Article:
Old 28th April 2018, 11:14   #1
Gluck
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Posts: 72
$r0

Sorry if I'm silly, but I'm a newbie and I'm learning...

Often I see code like this:

${registry::RestoreKey} "$EXEDIR\portable\Registry.reg" $R0

I have read that $R0 is a variable:

http://nsis.sourceforge.net/Docs/Chapter2.html

But I haven't understood the sense and the use...

What means "shared code" and what refer?
Why this line is shared???
What contain $R0???

I know Visual Basic .NET, so I know something...

Thanks.
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Old 28th April 2018, 20:53   #2
Nutzzz
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You need to read a bit further in the scripting reference manual you linked to read about registers: http://nsis.sourceforge.net/Docs/Chapter4.html#varother

Shared just means something you've !include'd that contains general purpose functions not specific to your installer.

If you're writing your own macros and functions, read further to deal with the related issue (since you don't want to tromp all over registers that code outside a function is using) of stack handling: http://nsis.sourceforge.net/Docs/Cha...html#stackinst
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Old 29th April 2018, 08:49   #3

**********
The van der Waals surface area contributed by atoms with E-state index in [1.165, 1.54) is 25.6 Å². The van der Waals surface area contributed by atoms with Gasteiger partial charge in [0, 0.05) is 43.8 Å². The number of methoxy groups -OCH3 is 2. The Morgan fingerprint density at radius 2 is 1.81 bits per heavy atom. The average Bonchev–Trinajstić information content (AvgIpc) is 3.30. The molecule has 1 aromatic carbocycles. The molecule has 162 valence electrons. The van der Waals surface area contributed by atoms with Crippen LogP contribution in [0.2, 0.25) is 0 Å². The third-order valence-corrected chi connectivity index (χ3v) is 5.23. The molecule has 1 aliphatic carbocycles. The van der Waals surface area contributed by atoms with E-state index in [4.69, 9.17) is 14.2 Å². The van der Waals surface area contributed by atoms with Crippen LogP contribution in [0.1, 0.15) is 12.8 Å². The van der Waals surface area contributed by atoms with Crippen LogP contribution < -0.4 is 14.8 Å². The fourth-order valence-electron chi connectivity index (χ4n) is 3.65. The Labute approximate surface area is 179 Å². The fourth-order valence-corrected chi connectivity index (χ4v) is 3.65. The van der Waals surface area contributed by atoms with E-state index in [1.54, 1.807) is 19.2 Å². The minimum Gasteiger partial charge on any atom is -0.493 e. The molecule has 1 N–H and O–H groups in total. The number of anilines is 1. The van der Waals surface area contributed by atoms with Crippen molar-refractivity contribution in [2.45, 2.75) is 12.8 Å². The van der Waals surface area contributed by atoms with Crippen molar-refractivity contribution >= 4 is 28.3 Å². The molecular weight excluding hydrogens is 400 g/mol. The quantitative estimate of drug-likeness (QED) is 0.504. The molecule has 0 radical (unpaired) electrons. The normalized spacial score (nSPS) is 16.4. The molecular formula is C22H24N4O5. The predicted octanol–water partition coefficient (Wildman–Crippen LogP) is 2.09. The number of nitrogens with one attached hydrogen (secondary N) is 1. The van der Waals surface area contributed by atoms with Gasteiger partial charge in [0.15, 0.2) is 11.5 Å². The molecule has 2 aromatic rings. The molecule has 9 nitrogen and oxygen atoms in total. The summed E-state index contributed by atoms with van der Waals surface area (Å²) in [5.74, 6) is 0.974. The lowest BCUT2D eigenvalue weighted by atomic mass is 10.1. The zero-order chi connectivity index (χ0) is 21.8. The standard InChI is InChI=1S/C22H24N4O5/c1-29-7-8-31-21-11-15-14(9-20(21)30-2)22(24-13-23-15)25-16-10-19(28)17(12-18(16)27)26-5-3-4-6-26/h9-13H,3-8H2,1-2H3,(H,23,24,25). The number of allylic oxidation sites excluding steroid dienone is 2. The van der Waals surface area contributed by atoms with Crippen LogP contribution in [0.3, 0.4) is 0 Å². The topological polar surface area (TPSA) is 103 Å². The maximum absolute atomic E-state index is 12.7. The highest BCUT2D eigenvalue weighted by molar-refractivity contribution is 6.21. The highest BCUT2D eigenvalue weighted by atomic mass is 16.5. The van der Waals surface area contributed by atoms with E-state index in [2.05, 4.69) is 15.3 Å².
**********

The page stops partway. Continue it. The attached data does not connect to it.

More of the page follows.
Gluck
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So shared variables are different from Public Var in VB.NET...

I'm learning how to use NSIS for portabilize, not for install, so I don't know the rules to create an installer.


If I have this code:

${registry::SaveKey} "${REGKEY1}" "$EXEDIR\Data\${APP1}.reg" "/A=1" $R0
Sleep 200

${registry::SaveKey} "${REGKEY2}" "$EXEDIR\Data\${APP2}.reg" "/A=1" $R0
Sleep 200

In the second call I have to use $R0 or $R1???
Can be a conflict?

Thanks.
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Old 30th April 2018, 17:43   #4
Nutzzz
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It's fine to use $R0 in both places. You use registers as temporary variables. Do with it as you will. In this case, you're not even using it, so it doesn't really matter what you call it.

As I said, the register and stack management issues come when you are writing your own functions or macros because you need to save the contents of the registers before you use them, then restore them to their original state, since they might need to be used after execution is returned at the end of the function or macro.
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Old 30th April 2018, 18:49   #5
Gluck
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ok, thanks.
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